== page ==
In Fine Performance, Misery’s Annie Wilkes May Seem More Familiar Today Than You Recall

By Bill Hirschman

Revivals – from Shakespeare to August Wilson – are often reinterpreted by subsequent artists. But their vibes also change in the perceptions of audiences living through the throes of a socio-political moment, whether the authors or performers meant it that way.

Specifically in the fall of 2022, an unintended resonance echoes in Empire Stage’s production of Misery that novelist Stephen King and playwright William Goldman likely did not quite foresee when the stage version bowed in 2012.

In a world where some people steadfastly, even violently believe whatever they want to believe, facts and reality notwithstanding, where their mindless adoration of a flawed idol borders on obsession, where they long for a fantasy world rooted in “values” past, well, somewhere Annie Wilkes is shrugging and asking “What’s your point?”

This respectable stage version of the terrifying 1990 film and 1987 novel is not meant as a commentary on the current climate. But it’s difficult to ignore the solicitous nurse emerging as a violent maniac when her “reality” is challenged, and not see parallels from that night’s 6:30 p.m. newscast.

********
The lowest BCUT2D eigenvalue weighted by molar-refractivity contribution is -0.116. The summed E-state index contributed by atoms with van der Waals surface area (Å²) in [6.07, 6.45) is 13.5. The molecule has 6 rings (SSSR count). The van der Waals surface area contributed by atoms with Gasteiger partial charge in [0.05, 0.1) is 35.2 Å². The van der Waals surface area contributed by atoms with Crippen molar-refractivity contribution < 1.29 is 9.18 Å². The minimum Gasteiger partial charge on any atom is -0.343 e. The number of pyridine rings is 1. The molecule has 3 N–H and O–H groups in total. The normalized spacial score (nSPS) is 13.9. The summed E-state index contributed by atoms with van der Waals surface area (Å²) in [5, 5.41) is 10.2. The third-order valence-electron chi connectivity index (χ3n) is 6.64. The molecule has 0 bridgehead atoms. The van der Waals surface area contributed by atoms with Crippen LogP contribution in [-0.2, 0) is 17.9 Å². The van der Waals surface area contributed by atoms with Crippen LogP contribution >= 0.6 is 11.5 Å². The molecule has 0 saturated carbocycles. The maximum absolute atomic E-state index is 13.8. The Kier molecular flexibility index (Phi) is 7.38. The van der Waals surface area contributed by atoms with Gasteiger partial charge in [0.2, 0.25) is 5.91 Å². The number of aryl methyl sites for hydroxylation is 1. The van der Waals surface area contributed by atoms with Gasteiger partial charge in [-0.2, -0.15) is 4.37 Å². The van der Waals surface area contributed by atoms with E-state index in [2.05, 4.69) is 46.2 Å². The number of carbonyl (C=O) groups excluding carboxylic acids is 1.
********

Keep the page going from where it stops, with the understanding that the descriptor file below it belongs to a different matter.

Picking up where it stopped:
Watch superb actress Elizabeth Price’s expressive face as her Annie kaleidoscopes through a mercurial array of worship, hatred, admiration, anger and six other phases in the space of a single minute. She and director Michael Leeds have created the sense of someone who looks like your amicable neighbor but who could be harboring unfettered madness rooted in their need for affirmation of their constructed “reality.”

The basic story still stands: Annie, the self-proclaimed “number one fan” of successful romance novelist Paul, rescues him from a serious car accident. She drags his carcass with shattered legs back to her isolated Colorado home. While she treats him with carefully allotted painkillers, she has essentially kidnapped him, lying that the phone is out and the roads are snowbound. While she is tending to him, little mood swings play across her face as she utters homilies and nativities.

But when she reads the rough draft of his recently completed work – an attempt at a serious literary novel — she forces him to burn the cynical, obscenity-laden manuscript.